The way to get your finances in the best possible shape is through financial planning specifically for a person with a life changing diagnosis. This type of planning does not change according to the specific condition or stage.

  • If you haven’t done financial planning before, the idea of doing financial planning may seem daunting – especially when you are not feeling well and are being emotionally whip sawed because of treatment. Financial planning can be rather simple and not take a lot of time at all. Elsewhere on this site we show you how.
  • Once you have a picture of what your financial situation is, and what it could be, there are steps you can start taking to improve the situation.
  • If you are not up to the task of doing financial planning now, at least look at the subjects mentioned in the remainder of this document to see which can help you now. Also consider using the time to start pulling together the facts and documents that will be needed. You can do the planning when you’re feeling better.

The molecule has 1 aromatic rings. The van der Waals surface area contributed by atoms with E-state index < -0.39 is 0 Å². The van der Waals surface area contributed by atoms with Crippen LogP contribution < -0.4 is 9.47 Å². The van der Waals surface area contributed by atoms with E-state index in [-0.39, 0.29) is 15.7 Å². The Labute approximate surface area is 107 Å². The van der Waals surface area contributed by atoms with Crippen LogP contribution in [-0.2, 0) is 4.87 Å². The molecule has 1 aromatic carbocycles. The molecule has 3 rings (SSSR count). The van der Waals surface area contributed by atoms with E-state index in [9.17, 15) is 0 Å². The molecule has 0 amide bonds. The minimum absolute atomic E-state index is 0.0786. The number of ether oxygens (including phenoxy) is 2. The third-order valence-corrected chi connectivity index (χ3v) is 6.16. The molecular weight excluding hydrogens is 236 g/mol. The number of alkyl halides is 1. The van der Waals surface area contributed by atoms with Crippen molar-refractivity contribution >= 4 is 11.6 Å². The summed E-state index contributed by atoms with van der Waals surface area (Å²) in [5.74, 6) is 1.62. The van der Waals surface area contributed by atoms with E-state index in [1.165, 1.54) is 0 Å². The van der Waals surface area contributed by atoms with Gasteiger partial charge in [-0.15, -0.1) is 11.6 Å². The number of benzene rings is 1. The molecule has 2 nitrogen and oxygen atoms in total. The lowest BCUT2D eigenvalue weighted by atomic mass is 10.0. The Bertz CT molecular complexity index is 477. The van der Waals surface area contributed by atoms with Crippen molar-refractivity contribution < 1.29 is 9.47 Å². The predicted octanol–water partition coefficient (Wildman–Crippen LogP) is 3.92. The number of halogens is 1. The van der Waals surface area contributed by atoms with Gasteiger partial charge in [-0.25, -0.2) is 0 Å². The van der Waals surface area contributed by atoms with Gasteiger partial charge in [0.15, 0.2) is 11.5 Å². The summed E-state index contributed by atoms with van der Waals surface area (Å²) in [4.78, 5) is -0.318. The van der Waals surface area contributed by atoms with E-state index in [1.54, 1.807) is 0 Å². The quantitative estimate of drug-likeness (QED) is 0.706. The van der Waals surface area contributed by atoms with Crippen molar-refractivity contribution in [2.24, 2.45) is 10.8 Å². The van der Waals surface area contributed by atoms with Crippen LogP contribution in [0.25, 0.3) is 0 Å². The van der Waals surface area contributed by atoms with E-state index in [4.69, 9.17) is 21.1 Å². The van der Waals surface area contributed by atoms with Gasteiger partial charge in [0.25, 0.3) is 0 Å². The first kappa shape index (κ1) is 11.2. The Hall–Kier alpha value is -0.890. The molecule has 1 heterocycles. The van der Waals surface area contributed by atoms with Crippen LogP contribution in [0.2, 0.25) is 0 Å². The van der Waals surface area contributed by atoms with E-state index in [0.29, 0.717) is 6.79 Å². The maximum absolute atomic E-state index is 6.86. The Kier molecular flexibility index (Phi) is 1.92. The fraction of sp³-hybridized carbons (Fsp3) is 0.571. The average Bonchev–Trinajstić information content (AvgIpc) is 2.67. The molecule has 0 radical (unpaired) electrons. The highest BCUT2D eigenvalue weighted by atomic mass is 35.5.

• An alternative is to ask a close family member or friend do look at your finances for you and let you know what, if anything, should be done now.
  • Also consider speaking with a financial planner with experience helping people with a life changing diagnosis.

To get started with financial planning, click here and/or see the documents in “To Learn More.”



  • If you do not have health insurance, read our information in “To Learn More” about paying for treatment when you are uninsured. As soon as you are up to it, start figuring out how to get it. Your diagnosis does not prevent your getting health insurance.
  • If you do have health insurance, assistance is available for paying premiums, co-pays etc. See “To Learn More.”
  • If someone takes advantage of you financially, you may have rights as a “vulnerable person.” See “To Learn More.”